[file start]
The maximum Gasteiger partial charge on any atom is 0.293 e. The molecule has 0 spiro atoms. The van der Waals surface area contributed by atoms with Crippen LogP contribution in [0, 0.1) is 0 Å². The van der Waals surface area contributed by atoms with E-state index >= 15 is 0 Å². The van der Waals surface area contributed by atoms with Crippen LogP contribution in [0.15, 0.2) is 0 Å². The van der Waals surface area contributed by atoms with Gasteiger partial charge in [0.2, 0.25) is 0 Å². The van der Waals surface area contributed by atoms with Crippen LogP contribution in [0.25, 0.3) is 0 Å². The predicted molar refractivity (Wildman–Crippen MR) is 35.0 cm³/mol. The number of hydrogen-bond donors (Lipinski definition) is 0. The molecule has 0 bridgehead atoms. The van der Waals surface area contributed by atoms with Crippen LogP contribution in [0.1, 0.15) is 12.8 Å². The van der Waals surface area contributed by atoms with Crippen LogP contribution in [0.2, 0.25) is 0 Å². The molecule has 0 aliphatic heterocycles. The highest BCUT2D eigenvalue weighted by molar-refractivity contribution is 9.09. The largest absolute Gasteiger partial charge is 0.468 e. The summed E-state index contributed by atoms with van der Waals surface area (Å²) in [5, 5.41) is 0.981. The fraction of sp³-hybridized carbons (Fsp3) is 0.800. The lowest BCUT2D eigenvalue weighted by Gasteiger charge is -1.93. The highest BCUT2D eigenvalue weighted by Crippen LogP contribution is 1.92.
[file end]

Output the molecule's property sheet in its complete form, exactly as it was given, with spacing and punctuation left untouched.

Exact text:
The maximum Gasteiger partial charge on any atom is 0.293 e. The molecule has 0 spiro atoms. The van der Waals surface area contributed by atoms with Crippen LogP contribution in [0, 0.1) is 0 Å². The van der Waals surface area contributed by atoms with E-state index >= 15 is 0 Å². The van der Waals surface area contributed by atoms with Crippen LogP contribution in [0.15, 0.2) is 0 Å². The van der Waals surface area contributed by atoms with Gasteiger partial charge in [0.2, 0.25) is 0 Å². The van der Waals surface area contributed by atoms with Crippen LogP contribution in [0.25, 0.3) is 0 Å². The predicted molar refractivity (Wildman–Crippen MR) is 35.0 cm³/mol. The number of hydrogen-bond donors (Lipinski definition) is 0. The molecule has 0 bridgehead atoms. The van der Waals surface area contributed by atoms with Crippen LogP contribution in [0.1, 0.15) is 12.8 Å². The van der Waals surface area contributed by atoms with Crippen LogP contribution in [0.2, 0.25) is 0 Å². The molecule has 0 aliphatic heterocycles. The highest BCUT2D eigenvalue weighted by molar-refractivity contribution is 9.09. The largest absolute Gasteiger partial charge is 0.468 e. The summed E-state index contributed by atoms with van der Waals surface area (Å²) in [5, 5.41) is 0.981. The fraction of sp³-hybridized carbons (Fsp3) is 0.800. The lowest BCUT2D eigenvalue weighted by Gasteiger charge is -1.93. The highest BCUT2D eigenvalue weighted by Crippen LogP contribution is 1.92.